“Excuse me,” Wilson muttered as she rushed past me.
Moments later I heard the rich, sonorous contours of her contralto accompanying Dara on a song that mixed the Delta blues from their home state with a spiraling jangly guitar riff reminiscent of Nigerian artist King Sunny Ade. Cheers and hearty roars erupted from the audience.
“I went out there with no makeup,” Wilson said when she returned from her impromptu cameo. “It was crazy.”
What’s most salient about the record is the instrumental role of Wilson’s voice. She exhibits a tremendous range and supremely original free-form style.
She looked great, though. And I let her know that.
“You’re crazy,” she replied, settling back into her chair. “Speaking of that scene—the downtown scene—we used to listen to [Olu Dara’s] Natchezsippi Band and his Okra Orchestra at Sweet Basil’s. That was in the mid-’80s. David Murray was down there then. Henry Threadgill’s band was playing. There would be lines around the block. It was a wonderful time for free music.”
Wilson’s appreciation for free music is evident on her 1985 debut album Point of View, which Coleman produced. It’s a collection of loosely structured songs that provide considerable room for the musicians to improvise. But what’s most salient about the record is the instrumental role of Wilson’s voice. She exhibits a tremendous range and supremely original free-form style, meandering through Coleman’s offbeat metric structures and exploring sonic terrain vastly different from her other releases. Wilson’s 1988 album Blue Skies, an assortment of jazz standards, took her in a more traditional direction and broadened her fan base. Projects like New Moon Daughter, which won the 1996 Grammy award for best jazz vocal performance, and Thunderbird, her latest record, synthesize her experimental acuity and brilliant songwriting. Thunderbird, produced by studio guru T Bone Burnett, also makes use of technologies like sampling and programmed beats. Burnett’s work on Thunderbird helped earn him a 2006 Grammy nomination for non-classical producer of the year.
“[T Bone and I] have a lot in common in terms of our approach to music,” Wilson said. “He’s very hands-off. He likes to let the music dictate the circumstances instead of the other way around, and he allows musicians a lot of time to develop ideas. I can’t say enough about how important it is for a musician to be relaxed—to be able to create music and just jam. And T Bone was always in the background. He’s a man of few words. He would just show up magically and say something, maybe a sentence or two, and then disappear. But what he said was always profound, very important. He doesn’t waste words.”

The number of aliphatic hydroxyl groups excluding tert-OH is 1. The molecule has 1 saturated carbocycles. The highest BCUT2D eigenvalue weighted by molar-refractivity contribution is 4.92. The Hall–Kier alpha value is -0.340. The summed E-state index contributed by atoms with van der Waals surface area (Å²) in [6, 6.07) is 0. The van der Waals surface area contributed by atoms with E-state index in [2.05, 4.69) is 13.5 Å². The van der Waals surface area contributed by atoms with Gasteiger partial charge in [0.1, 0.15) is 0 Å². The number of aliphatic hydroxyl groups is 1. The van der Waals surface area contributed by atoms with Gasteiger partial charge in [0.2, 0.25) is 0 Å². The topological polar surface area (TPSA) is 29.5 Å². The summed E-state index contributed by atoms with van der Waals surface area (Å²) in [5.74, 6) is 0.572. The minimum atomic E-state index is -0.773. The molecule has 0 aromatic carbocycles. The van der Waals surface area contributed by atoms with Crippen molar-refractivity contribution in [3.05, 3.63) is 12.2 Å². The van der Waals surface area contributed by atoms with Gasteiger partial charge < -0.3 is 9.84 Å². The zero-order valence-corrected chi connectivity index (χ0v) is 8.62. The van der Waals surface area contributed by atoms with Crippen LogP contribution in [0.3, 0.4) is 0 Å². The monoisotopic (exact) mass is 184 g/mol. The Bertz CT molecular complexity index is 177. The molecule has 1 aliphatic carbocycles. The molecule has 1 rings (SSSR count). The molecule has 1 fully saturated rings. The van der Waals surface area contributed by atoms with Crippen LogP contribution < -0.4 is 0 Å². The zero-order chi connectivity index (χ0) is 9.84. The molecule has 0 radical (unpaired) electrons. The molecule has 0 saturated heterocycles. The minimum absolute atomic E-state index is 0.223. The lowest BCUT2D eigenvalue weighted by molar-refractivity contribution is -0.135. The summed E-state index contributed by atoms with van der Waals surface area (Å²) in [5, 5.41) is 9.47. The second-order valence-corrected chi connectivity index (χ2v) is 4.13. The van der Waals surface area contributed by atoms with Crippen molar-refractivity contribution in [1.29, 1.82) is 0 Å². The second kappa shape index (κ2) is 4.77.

And neither does Wilson. She is a songwriter of the highest caliber, capturing a plethora of experiences and emotions in succinct, visually intense lyrics delivered in ways that maximize their impact on the listener. One moment the focus is the poetic interplay of her language, and then she’s onto exploring the connotations of a single word with her extensive command of the lower register. Every experience is a potential source of inspiration. The Thunderbird album title came from a tarot reading. “Go to Mexico,” the record’s first cut, drew from a myriad of personal recollections.
“I [recall] watching an El Mariachi movie,” Wilson explained. “And I had a friend who had just moved to Mexico. When I got out to California, I actually wanted to go to Mexico because I felt stuck and wanted to do something I had never done before. I have never been to Mexico. That’s why I sing about it.”
Only one song from Thunderbird made it into Wilson’s SummerStage repertoire—her brooding rendition of Blind Lemon Jefferson’s “Easy Rider,” beginning with a striking Marvin Sewell slide-guitar intro with the same eerie premonitory effect as a theremin in a ‘50s horror film. Wilson’s band played without a set list, opting instead to take requests from an audience of more than 5,000 people, a capacity crowd for Central Park’s Rumsey Playfield. And that synchronic component so crucial to the production of great art made its presence known for the duration of the evening—from the new moon lingering above to the splendid collaborative efforts of stalwart musicians like pianist Cyrus Chestnut and bassist Reginald Veal, whose undulating pulse wove a complex rhythmic tapestry with Herlin Riley’s expressive drumming and Lekan Babalola’s percussion wizardry.
Chestnut’s signature high-end wandering breathed exquisite phrasing into every number, but an occasional dark chord complemented the haunting resonance of Wilson’s voice on covers of Jimmy Webb’s “Wichita Lineman” and the Cyndi Lauper-Rob Hyman ‘80s hit “Time After Time.” Wilson further demonstrated her stylistic diversity with bold interpretations of Robert Johnson’s blues classic “Dust My Broom” and Irving Berlin’s “Blue Skies,” songs that showcased her willingness to cross genres and reinvent standards, a unique openness that she attributes to her Southern roots.
“So many of the genres I jump around in have their origin in Mississippi and down South—country, rock and roll, jazz, blues, funk. If you go out to a club in Mississippi, you can hear musicians who have a command of them all. You get a sense of how the field hollers and spirituals mixed in with them, too. You can see and hear it all in Mississippi.”